Roxithromycin is a semi-synthetic macrolide antibiotic. It is used to treat respiratory tract, urinary and soft tissue infections.
Roxithromycin prevents bacteria from growing, by interfering with their protein synthesis. Roxithromycin binds to the subunit 50S of the bacterial ribosome, and thus inhibits the translocation of peptides. Roxithromycin has similar antimicrobial spectrum as erythromycin, but is more effective against certain gram-negative bacteria, particularly Legionella pneumophila.
What is it used for?:
Roxithromycin is indicated for use in the treatment of mild to moderate infections of the ear, nose and throat, respiratory tract, in the skin and skin structure and genito-urinary tract caused by susceptible strains of organisms listed below:
• Pharyngitis, tonsillitis, sinusitis and otitis media, due to Group A beta-haemolytic Streptococci and Streptococcus pneumoniae.
• Pneumonia and acute bronchitis due to Streptococcus pneumoniae.
• Atypical pneumoniae, due to Mycoplasma pneumoniae.
• Pyoderma and erysipelas, due to Staphylococcus aureus and Group A beta-haemolytic Streptococci.
• Non-gonococcal urethritis in men, due to Chlamydia trachomatis and Ureaplasma urealyticum.
Contraindications and cautions:
• Known allergy to macrolides.
• Simultaneous administration of roxithromycin with vasoconstrictive ergot (alkaloid) derivatives is contra-indicated since symptoms of ergotism have been described with other macrolides.
• Gastrointestinal symptoms: nausea, vomiting, gastric pain, diarrhoea.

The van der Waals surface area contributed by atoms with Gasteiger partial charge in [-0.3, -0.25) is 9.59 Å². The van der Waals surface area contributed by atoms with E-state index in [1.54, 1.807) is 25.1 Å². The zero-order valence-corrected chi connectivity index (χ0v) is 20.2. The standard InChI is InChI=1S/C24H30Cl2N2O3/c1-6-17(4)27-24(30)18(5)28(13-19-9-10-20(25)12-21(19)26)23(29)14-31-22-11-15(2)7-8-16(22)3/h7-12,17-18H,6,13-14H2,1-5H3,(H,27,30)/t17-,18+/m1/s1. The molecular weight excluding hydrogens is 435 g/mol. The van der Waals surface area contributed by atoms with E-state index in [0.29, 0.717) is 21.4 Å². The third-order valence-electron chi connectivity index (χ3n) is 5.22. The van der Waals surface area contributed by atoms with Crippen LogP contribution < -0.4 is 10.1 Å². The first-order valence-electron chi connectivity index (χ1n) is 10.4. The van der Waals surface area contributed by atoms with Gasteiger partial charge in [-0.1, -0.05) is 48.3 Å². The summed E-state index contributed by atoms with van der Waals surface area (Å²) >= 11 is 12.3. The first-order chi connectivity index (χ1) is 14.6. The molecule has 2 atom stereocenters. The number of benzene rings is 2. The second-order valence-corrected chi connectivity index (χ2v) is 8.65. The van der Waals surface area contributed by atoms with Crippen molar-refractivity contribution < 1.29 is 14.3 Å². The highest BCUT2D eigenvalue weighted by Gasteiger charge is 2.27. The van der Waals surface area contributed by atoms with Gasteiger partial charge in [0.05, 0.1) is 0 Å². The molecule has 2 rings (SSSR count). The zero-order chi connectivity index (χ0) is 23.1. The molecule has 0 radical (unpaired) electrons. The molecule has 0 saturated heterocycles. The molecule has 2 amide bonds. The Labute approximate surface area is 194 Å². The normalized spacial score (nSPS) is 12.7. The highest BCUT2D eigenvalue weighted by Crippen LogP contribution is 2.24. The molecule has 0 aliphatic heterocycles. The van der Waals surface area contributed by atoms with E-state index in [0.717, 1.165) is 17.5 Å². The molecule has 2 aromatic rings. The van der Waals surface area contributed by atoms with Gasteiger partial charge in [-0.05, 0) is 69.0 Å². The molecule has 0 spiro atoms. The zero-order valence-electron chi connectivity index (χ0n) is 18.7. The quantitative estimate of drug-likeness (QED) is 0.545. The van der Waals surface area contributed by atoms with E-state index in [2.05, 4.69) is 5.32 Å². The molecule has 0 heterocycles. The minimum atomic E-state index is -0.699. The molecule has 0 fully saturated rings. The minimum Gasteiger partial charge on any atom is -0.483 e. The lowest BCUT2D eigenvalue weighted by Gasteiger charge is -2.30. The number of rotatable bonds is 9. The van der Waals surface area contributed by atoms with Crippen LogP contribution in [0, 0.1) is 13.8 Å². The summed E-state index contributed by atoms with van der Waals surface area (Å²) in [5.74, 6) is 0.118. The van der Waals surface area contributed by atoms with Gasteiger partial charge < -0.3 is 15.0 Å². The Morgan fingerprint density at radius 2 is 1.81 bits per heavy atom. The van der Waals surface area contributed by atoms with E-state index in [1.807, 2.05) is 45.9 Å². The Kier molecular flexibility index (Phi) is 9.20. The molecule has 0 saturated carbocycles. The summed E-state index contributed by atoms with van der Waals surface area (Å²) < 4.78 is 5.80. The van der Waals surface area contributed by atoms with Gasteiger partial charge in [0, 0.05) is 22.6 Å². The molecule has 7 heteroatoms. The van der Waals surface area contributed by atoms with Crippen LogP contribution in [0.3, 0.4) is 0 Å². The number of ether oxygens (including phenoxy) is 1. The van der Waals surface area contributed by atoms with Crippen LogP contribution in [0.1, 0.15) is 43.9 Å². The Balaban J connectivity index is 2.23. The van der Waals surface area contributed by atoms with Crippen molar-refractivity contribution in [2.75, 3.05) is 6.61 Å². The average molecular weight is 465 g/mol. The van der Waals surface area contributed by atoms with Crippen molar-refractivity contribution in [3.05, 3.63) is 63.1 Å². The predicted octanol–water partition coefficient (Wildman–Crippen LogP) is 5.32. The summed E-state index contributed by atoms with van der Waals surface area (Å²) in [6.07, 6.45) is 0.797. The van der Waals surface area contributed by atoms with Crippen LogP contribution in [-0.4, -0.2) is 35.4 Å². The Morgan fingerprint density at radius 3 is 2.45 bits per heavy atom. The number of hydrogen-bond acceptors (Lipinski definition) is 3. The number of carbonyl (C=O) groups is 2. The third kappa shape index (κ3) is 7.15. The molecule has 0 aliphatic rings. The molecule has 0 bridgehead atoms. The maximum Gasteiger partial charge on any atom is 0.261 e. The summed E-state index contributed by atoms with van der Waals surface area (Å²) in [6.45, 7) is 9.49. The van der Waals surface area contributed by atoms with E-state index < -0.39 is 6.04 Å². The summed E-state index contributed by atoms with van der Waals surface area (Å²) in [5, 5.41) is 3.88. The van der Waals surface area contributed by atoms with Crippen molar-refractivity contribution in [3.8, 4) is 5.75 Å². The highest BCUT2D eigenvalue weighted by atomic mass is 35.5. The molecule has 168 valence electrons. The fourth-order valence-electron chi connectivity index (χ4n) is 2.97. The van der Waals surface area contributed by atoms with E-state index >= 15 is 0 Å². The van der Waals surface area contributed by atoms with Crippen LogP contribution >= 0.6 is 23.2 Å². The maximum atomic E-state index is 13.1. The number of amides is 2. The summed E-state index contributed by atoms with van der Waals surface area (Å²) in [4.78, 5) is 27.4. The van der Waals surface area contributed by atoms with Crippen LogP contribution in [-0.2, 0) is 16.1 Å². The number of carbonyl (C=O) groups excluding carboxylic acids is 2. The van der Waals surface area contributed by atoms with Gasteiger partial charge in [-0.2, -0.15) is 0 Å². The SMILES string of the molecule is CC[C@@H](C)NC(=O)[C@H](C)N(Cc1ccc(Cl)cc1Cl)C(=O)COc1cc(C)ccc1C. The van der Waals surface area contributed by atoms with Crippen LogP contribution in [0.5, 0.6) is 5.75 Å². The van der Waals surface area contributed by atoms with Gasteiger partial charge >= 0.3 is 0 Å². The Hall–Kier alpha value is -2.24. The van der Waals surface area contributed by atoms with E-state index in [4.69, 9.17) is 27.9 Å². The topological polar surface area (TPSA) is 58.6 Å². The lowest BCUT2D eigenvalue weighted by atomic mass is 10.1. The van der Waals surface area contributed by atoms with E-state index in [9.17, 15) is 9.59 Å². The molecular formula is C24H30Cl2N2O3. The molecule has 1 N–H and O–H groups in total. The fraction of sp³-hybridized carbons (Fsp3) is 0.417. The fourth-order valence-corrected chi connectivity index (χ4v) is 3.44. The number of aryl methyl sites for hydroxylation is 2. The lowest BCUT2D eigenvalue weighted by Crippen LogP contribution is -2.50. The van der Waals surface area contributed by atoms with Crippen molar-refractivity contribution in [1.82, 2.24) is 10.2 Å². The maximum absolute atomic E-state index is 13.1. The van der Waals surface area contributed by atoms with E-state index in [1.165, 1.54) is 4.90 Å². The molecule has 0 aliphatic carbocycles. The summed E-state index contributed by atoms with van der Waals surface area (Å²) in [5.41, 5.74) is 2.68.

• Symptoms of pancreatitis have been observed.
• Hypersensitivity reactions: rash, urticaria, angio-oedema, purpura, bronchospasm, anaphylactic shock.
• Dizziness, headache, paraesthesia
• Increases in ASAT, ALAT and/or alkaline phosphatase. Cholestatic or acute hepatocellular hepatitis. Disturbances of taste and/or smell have been reported.
• Roxithromycin has less interactions than erythromycin as it has a lower affinity for cytochrome P450.
• Roxithromycin does not interact with hormonal contraceptives, prednisolone, carbamazepine, ranitidine or antacids.
• When roxithromycin is administered with theophylline, some studies have shown an increase in the plasma concentration of theophylline.
• Roxithromycin appears to interact with warfarin. This is shown by an increase in prothrombin time (international normalised ratio (INR)) in patients taking roxithromycin and warfarin concurrently. As a consequence, severe bleeding episodes have occurred.